Internet Safety

Internet safety is a topic that is always in the news media. In this lesson you will learn 6 cyber security practices from STAYSAFEONLINE.ORG. There are short descriptions for each of the 6 practices. Please read each practice entirely and email your teacher a paragraph explaining a safety precaution that you take with your computer or one that you use at school or work.


1. Protect your personal information. It's valuable.
Never give out personal information online. Do not list phone numbers, social security numbers or passwords on the internet. You should never post your address or a picture of where you live on the internet. If you use myspace or a similar program, don't give status updates about where you are going or where you live. You should be careful about where you use your email address too. If you use it on certain websites, you may receive unwanted emails or an unwanted predator. If you shop online, be careful to read privacy policies when entering financial information.

2. Know who you're dealing with online.
If you are asked to give personal information, whether financial or not, always trust the person asking. If it is a company, make certain there is a physical address and phone number provided. If you are receiving pop-ups on your screen asking for information, it is highly likely that you have something commonly referred to as bait. The pop-ups are phishing for your information and should be reported to **spam@uce.gov**. Other pop-ups come in the form of a question wanting to know if you want to add software. If you select to download software, it probably has spyware secretly attached. Spyware acts like a computer virus by attacking other software on your computer and controlling how you operate programs. Spam email often has the above red flags you should avoid too.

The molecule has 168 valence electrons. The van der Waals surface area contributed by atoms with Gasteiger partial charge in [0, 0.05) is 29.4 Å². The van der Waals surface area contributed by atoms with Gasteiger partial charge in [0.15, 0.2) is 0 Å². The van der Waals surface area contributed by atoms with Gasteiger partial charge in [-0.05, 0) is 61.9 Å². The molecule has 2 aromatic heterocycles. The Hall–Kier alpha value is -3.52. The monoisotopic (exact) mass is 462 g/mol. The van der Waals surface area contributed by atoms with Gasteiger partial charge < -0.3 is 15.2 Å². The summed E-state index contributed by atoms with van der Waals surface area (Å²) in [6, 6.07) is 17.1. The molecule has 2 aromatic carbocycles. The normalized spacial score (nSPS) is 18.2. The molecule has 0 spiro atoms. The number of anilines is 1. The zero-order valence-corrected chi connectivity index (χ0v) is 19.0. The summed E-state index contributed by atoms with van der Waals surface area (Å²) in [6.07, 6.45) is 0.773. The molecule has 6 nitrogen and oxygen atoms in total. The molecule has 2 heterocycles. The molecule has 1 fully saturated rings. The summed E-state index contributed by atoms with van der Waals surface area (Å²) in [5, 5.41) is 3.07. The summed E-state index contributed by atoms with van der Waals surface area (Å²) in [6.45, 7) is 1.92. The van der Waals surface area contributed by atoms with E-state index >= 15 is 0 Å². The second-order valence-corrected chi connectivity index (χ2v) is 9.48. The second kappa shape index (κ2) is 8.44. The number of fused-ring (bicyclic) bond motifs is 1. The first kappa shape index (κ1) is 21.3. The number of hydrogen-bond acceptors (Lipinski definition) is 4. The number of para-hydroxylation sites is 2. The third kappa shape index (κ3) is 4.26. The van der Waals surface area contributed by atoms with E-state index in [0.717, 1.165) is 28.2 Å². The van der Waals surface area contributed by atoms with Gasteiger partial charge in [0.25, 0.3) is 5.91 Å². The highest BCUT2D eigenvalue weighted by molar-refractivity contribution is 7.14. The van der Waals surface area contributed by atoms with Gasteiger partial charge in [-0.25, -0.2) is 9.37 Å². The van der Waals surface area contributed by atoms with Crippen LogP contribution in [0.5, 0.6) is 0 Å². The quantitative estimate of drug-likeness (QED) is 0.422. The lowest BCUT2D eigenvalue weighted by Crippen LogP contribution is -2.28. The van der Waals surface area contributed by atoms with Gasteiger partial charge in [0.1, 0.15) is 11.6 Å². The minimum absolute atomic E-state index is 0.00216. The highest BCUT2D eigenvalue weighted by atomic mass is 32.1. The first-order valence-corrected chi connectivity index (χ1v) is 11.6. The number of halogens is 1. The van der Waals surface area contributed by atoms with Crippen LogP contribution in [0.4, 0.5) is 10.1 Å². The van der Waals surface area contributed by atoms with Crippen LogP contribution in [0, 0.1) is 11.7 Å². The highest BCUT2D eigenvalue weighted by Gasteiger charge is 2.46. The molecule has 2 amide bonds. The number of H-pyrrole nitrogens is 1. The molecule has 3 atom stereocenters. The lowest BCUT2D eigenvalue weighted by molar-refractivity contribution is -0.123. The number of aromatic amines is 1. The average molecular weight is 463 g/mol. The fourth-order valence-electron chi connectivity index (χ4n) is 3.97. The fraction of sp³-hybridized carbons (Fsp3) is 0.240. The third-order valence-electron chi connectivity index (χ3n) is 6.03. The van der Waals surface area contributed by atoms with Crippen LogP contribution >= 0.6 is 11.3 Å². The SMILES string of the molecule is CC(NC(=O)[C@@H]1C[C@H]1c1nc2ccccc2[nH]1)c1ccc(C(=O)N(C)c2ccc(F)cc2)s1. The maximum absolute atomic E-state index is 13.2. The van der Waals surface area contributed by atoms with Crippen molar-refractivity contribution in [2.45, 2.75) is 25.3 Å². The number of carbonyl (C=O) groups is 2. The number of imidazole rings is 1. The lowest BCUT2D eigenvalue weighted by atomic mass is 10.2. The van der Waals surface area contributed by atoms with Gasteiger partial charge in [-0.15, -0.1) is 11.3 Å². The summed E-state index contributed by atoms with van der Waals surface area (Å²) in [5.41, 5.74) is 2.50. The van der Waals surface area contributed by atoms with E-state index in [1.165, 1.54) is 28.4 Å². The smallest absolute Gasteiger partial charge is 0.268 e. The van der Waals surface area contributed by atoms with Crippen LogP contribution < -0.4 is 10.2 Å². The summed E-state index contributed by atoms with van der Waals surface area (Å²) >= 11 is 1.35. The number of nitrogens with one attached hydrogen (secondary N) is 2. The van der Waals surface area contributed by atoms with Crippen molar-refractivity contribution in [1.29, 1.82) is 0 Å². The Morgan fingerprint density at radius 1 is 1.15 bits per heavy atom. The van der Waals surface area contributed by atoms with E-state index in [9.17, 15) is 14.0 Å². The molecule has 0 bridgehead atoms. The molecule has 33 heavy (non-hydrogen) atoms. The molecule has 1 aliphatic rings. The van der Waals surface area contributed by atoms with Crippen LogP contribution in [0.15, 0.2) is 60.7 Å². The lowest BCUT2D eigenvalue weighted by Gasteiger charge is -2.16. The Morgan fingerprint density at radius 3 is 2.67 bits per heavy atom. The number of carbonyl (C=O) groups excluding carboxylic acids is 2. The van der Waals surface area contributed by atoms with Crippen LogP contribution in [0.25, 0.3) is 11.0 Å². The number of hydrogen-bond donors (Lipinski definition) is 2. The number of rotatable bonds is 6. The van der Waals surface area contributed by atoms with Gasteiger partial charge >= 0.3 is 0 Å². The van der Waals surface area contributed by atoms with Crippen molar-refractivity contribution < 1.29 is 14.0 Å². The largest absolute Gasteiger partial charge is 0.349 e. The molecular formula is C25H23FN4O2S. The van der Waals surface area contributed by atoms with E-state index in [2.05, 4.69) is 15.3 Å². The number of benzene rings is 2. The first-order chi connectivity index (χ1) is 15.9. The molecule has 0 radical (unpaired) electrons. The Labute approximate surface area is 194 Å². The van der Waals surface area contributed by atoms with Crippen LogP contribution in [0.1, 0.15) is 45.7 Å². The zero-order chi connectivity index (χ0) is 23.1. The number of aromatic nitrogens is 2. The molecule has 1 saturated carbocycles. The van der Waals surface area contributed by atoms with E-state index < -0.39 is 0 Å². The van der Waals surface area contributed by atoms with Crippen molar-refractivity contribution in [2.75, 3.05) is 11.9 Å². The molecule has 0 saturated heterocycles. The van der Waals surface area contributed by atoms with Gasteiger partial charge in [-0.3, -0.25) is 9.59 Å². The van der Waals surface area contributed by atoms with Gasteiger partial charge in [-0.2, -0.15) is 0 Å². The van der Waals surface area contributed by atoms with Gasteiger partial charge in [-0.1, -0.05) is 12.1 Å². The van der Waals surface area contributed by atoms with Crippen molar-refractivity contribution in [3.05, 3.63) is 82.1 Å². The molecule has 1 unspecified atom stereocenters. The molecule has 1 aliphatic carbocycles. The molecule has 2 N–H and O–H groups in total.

3. Use anti-virus software, a firewall, and anti-spyware software to help keep your computer safe and secure.
Your classroom computer has the above security measures already installed. However, if you are using a computer at home that does not have the software listed, you should invest in them immediately. Every computer is at risk of receiving a virus. Most of the software listed costs around $20-$30 at a store and takes minutes to install. If you are an active myspace user and you don't have anti-spyware installed on your computer, you have spyware or will soon have it and it is controlling programs without you even knowing. If you don't use myspace, it is only a matter of time before you visit the wrong website and receive spyware. Seriously. It will destroy your computer and make your parents very unhappy.

4. Use strong passwords or strong authentication technology to help protect your personal information.
It is important to change your password regularly. If you use letters, numbers and characters in your password, you are less likely to be hacked. It is very easy for a hacker to figure out your password. Most people don't give this practice much thought, but if you are an online chatter or a regular net user (especially wireless) you are much more susceptible to being hacked online. Please reset your gaggle email password to one that you will remember and one that contains letters and numbers.

5. Back up important files.
Buy a storage device this week or weekend. You will be saving information from your classroom computer and may switch seats periodically in class. You should back up files onto a floppy or other storage device regularly for your own sake and as a security measure against possible hackers.

6. Learn what to do if something goes wrong.
If you are at school, let a teacher or administrator know immediately. If you are at home, unplug the computer from the modem and tell your parents. If it is a virus, take the necessary precautions by scanning your hard drive. If it is a possible online predator, locate a police official.

For more information regarding internet safety, visit:

Stay Safe Online